Christopher Caldwell on the American Character:Guest Starring Barack Obama


Is it my imagination or does Mr. Christopher Caldwell, in his latest essay at the Financial Times web site titled ‘The president just does not get the American centre’, dated September 23, 2011, seem to be suffering from an acute case of political confusion or is his ideology just a bit askew? All during the campaign of 2008 the Right and its spokesmen and women continually reminded voters that Obama was not ‘one of us’. Coded or un-coded that was the central message of much of the rhetoric.  But today Mr. Caldwell discards that well worn trope in favor of making President Obama an ordinary American; but characterized as grinning and inscrutable and unwilling to help someone in need, an unflattering  description of Americans by an American. Is this the newest propaganda ploy of a desperate columnist needing to meet his word quota? Has this rhetorically pejorative description of the American character become the latest contribution of Neo-Conservatism to our national dialogue? Are Americans hypocritical, suspicious and unworthy of trust? Or is Mr. Caldwell striking a pose for arguments sake?

The crux of the matter is that Mr. Caldwell will, now, after this inauspicious but rhetorically useful introduction, begin his attack on the deeply conservative political practice of President Obama. Mr. Caldwell can’t resist larding his text with catch phrases, clichés and aphorisms that captivate the reader’s attention. After a catalogue of the most egregious Obama sins, and those are well known, even notorious to his critics, and indeed to most political observers. Mr. Caldwell comes to the point that Obama’s flaws are not ideological but personal. He is not one of us, even if he meets the definitional parameters laid out in Mr. Caldwell’s sketch of the American character. The question that remains to be answered: is Mr. Caldwell’s analysis of the American character correct?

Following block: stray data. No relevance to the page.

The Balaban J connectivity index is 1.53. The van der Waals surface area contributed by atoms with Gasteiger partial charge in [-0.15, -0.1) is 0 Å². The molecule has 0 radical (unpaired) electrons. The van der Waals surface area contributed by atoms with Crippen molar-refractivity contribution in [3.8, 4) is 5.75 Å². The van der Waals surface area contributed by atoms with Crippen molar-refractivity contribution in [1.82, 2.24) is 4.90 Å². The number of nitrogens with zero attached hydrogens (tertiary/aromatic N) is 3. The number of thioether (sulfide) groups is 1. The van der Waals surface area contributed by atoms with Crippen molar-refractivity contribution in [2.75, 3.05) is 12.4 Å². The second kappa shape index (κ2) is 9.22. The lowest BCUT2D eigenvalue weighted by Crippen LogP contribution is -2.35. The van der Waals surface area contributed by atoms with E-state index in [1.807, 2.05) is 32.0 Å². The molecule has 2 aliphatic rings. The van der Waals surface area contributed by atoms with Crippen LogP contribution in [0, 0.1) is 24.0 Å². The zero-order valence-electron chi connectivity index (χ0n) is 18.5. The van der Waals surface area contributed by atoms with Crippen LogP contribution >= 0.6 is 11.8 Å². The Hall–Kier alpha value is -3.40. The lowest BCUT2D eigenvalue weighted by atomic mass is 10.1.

Political Observer   





About stephenkmacksd

Rootless cosmopolitan,down at heels intellectual;would be writer. 'Polemic is a discourse of conflict, whose effect depends on a delicate balance between the requirements of truth and the enticements of anger, the duty to argue and the zest to inflame. Its rhetoric allows, even enforces, a certain figurative licence. Like epitaphs in Johnson’s adage, it is not under oath.'
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